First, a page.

• Live
    • Audio Only
  • google plus
  • facebook
  • twitter
News > Latin America

Governor: Puerto Rico's Power Company Will be Privatized

  • Hurricane Maria largely destroyed the electrical grid leaving many without power, over 100 days later. 

    Hurricane Maria largely destroyed the electrical grid leaving many without power, over 100 days later.  | Photo: Reuters File

Published 23 January 2018

Power bills are double the average of those on the U.S. mainland, partly due to imported petroleum products supplying three-fourths of Puerto Rico consumers.

On Monday, Puerto Rican Gov. Ricardo Rossello announced that the island's bankrupt power company will be privatized. Puerto Rico Electric Power Authority (PREPA) is valued at $4 billion but has a debt of approximately $9 billion.

Neglect, Misery, Thirst, Disease: Puerto Rico Marks 100 Days Since Hurricane Maria

The remarks were made two days before PREPA is due to submit a post-Hurricane Maria revised fiscal plan. The deadline for PREPA – along with the Puerto Rico Aqueducts and Sewers Authority (PRASA) and the Commonwealth – to submit the plans is on Wednesday.

“The Puerto Rico Electric Power Authority has become a heavy burden on our people, who are now hostage to its poor service and high cost. What we know today as the Puerto Rico Electric Power Authority does not work and cannot continue to operate like this,” Rossello said.

The three-phase sale process would start with defining the legal framework, opening the market to buyers then awarding and hiring of selected companies.

However, U.S. District Judge Laura Taylor Swain and the seven-member federally appointed Oversight Board will have to approve the governor's plan before it can go forward.

"We have long said that a full operational and financial transformation of PREPA — including private investment — is necessary to deliver the resilient, reliable, and cost-effective power system that Puerto Rico needs for its economic recovery," a spokesman for the Oversight Board said.

"The Oversight Board welcomes the Governor's announcement, looks forward to reviewing the Government's plans and intends to incorporate any transformation of PREPA into the revised Fiscal Plan, which it expects to certify on February 23, 2018."

Rossello added that PREPA’s electrical grid is not designed for to support the island’s current needs. The governor said the greater power demand is in the northern part of the island, while the main generation plants are in the south.

He further said the infrastructure of the company is nearly 30 years older than the industry standard.

“With this transformation of PREPA, you will cease being its hostage,” Rossello said.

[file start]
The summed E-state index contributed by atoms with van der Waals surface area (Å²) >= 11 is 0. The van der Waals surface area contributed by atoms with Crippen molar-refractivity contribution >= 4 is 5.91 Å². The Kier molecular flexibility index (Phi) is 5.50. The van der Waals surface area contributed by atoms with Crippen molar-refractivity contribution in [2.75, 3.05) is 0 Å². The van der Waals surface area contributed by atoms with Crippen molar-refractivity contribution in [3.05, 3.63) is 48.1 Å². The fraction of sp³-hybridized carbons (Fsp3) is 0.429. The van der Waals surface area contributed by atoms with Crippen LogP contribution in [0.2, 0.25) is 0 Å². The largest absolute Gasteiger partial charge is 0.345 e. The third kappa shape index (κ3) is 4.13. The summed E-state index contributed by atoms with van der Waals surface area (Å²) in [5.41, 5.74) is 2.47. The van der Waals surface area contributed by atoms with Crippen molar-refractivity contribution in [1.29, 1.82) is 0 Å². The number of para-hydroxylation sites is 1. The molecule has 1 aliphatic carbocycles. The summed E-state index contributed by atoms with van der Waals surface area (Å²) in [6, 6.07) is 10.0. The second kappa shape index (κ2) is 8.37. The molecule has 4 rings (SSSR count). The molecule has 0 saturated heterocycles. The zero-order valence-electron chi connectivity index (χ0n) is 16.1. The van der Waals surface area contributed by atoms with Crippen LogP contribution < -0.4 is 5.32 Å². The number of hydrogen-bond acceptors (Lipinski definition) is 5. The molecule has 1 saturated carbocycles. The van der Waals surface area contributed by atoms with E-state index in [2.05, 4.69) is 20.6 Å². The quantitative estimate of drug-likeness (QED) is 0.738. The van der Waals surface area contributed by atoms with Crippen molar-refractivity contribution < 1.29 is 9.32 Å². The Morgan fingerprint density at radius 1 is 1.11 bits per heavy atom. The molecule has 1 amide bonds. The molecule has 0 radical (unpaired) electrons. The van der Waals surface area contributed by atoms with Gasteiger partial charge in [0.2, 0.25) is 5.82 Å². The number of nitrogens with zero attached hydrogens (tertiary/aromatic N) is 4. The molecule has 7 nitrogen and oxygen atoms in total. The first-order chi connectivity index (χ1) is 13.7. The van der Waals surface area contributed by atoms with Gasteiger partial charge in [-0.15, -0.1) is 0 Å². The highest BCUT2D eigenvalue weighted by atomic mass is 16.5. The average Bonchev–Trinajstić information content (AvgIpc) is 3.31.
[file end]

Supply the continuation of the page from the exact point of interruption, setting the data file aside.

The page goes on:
“The public corporation has had a historically deficient administration that has maintained a virtual monopoly on power generation in Puerto Rico.”

Hurricane Maria, which struck late last year, largely destroyed the electrical grid and many residents are still without power, over 100 days later.

“The Puerto Rico Electric Power Authority will cease to exist as it deficiently operates today. Over the next few days the process will start, through which PREPA assets will be sold to companies who will transform the generation system into a modern, efficient, and less expensive one for the people,” the governor explained.

But, one expert highlighted that there some components involving any sale of the electricity company was being ignored.

“One of the key considerations that Gov. Rossello neglected to mention in his announcement was that PREPA's bondholders — as well as municipal bond insurers MBIA and Assured Guaranty — have a permanent contractual lien on the utility's net revenues,” analyst Mark Palmer pointed out.

"We believe it would not be feasible for Puerto Rico to sell PREPA's assets without the net revenue lien following those assets to the benefit of AGO [Assured Guaranty], MBI [MBIA] and bondholders. We also believe that before a privatization of the utility could occur those creditors would have to be satisfied such that it could exit the Title III debt restructuring. While Puerto Rico may attempt such an end-around maneuver, we doubt that it would pass muster with the courts," Palmer said.

Power bills on the island are double the average of those on the U.S. mainland, partly because imported petroleum products supply three-fourths of the energy consumed in Puerto Rico, according to the U.S. Energy Information Administration.

so far the fix the electricity problem in the country it will be fine.
Post with no popular comments.